Disneyland has a problem. And it’s the best problem to ever have if you’re a business – too many people want to come visit you than you have room for.
Boo freakedy hoo.
So it should come as no surprise today that both Florida and California parks announced sweeping changes to their annual passholder programs, most notably eliminating the premium pass.
Now, before you start complaining about how high the prices are – take a minute to think about this: Disneyland in particular has become nearly unmanageable when it comes to crowds. Even days that were traditionally lighter have all but disappeared – as AP’s tend to visit those days. As a result, the overall experience of the park has lowered.
Now here’s where it gets interesting – buried deep in the Disney website is an interesting line: “Limited number of passes available…” Yup – there’s a limit to how many passes will be sold. Will you know when they’re low? What if you usually upgrade later in 2016?!? All legitimate questions right now.
Here’s some more turkey legs for thought: Disneyland was never designed to be a “season pass park.” They’re really brought this problem onto themselves by not limiting AP sales or keeping their prices so low that so many could afford them. The park was meant to be for a special occasion – maybe once a year or so. You can’t combine the tourist crowds with those who visit everyday and think the level of service and satisfaction will be the same.
It’s simple supply and demand – too many people want something, there isn’t enough supply (capacity) so the only way to lower the crowds it is to make it harder to afford it.
What do you think? Is a $1000 too much to ask for for an annual pass? Tell me in the comment section below or on my social media links!
It’s only natural to want to try and speculate on what exactly happened last Friday night at Six Flags Over Texas. I’ve even caught myself doing it on occasion to friends or co-workers, who have asked me about the unfolding situation.
But that doesn’t mean it’s right.
With inaccurate eyewitness reports, the urge to find out as much information as possible before anyone else has it – we as humans tend to want to fill in the facts when there’s an unknown. The speculation had already begun today, as well as recommendations for change, despite not even knowing what exactly occurred.
People were already getting in front of the media, illustrating, “…where she fell out,” and were even calling for “Over the Shoulder Restraints” or OTSR on more rides, as if they would have clearly prevented this accident from occurring. All of this was being done without any formal information on what exactly happened.
Speculation can only lead us as a society to a skewed, unwarranted perception of the event. Currently, that misconception is: “…because someone died on a roller coaster – ALL OF THEM must be dangerous!”
Nothing could be further from the truth.
The truth is this, folks: You’re more likely to be hurt riding an ESCALATOR at the mall than you are on a looping roller coaster. Parks don’t want accidents – they want you to feel safe. It’s very much a “self-policing” industry. Gone are the days of the Roaring 20’s, where rides that killed became MORE popular.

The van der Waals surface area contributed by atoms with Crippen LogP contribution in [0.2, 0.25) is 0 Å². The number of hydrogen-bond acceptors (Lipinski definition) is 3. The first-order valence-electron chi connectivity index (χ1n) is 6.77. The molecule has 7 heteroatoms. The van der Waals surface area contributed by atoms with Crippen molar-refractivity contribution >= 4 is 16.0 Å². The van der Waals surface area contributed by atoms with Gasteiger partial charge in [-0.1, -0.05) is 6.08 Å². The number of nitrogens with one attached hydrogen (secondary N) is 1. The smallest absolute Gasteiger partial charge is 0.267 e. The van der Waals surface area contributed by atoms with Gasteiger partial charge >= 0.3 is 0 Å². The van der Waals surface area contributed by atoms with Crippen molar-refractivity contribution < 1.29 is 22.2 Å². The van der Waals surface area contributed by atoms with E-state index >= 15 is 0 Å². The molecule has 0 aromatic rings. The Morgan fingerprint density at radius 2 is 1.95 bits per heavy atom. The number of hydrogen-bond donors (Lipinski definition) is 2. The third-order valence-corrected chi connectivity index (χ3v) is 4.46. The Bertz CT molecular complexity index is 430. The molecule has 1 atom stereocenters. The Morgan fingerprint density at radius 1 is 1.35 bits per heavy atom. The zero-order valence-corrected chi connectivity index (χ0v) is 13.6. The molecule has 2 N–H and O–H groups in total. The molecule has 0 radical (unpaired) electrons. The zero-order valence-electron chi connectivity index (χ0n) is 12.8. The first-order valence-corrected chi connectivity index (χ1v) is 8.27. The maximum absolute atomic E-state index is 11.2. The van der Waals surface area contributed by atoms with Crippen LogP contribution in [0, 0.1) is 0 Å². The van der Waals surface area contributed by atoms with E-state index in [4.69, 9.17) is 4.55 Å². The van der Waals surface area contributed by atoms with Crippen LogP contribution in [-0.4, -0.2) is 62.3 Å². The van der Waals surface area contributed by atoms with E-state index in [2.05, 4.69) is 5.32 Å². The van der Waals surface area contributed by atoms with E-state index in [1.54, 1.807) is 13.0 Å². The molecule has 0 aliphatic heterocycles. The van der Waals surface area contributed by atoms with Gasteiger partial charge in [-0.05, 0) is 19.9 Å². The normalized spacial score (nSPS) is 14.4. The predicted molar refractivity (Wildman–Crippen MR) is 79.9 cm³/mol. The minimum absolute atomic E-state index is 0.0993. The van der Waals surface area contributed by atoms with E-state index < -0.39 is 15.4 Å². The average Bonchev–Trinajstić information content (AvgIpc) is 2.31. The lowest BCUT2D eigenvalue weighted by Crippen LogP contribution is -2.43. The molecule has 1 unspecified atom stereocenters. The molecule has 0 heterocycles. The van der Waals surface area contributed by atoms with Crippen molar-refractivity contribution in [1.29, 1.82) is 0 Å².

While we live in an age of instant communication, instant answers – this is one event that we must wait for. Only time will tell what happens next in this investigation – but can’t we all just give this investigation just that, a little TIME?
After over 55 years in business, “the Happiest Place on Earth” is no longer a playground for unsupervised tweens.
Disney yesterday, announced that they would no longer allow children under the age of 14 to roam the park without parental accompaniment.
At first, it SOUNDS terrible, borderline insane. I mean, how could a Disney Park ban KIDS? Wasn’t that the point they were built, so we could all be children at heart? But then, after reading into it a bit more, not only can I understand the move – I APPLAUD IT.
Consider for a moment, the last time you went to, say a Six Flags. Their marketing is heavily focused on the under 18 market, especially for season pass sales. Remember all those annoying tweens in the park – blasting their cell phones on speaker so that EVERYONE in line could hear their favorite song? Cutting in line, being generally “rebellious” (or at least what that generation thinks is rebellious?).
After you’ve just paid $119 per PERSON to experience the Disneyland Resort for JUST ONE DAY – do you really want to have that same experience?
I didn’t think so. And neither should you.
Let’s face it, some parents use amusement parks as a de-facto babysitter. It’s apparently a $600 investment (Annual Pass approximate cost) in sanity it’s much easier for the Mom and Dad to dump you off at an amusement park for the day, than deal with your pre-pubescent problems. This is exactly what Disney wants to stop, even if it means sacrificing a few Annual Passholders to Knott’s Berry Farm, a few miles up. “the 5.”
It’s rare that a park will turn down easy money (Holiday World in Indiana does it all the time by offering free parking, free soda and free sunscreen) but considering how much The Walt Disney Company made in the time it took you to read the word “DISNEY” in this sentence – they can afford to purge themselves of such a small (but noisy and noticeable) market group.
And hey, since you can’t dump your kids off at the park anymore, you’ll just have to buy a ticket for yourself and – GASP – try to enjoy a little together-time as a family. Ahhh!
Remember when that was the point of going to Disneyland?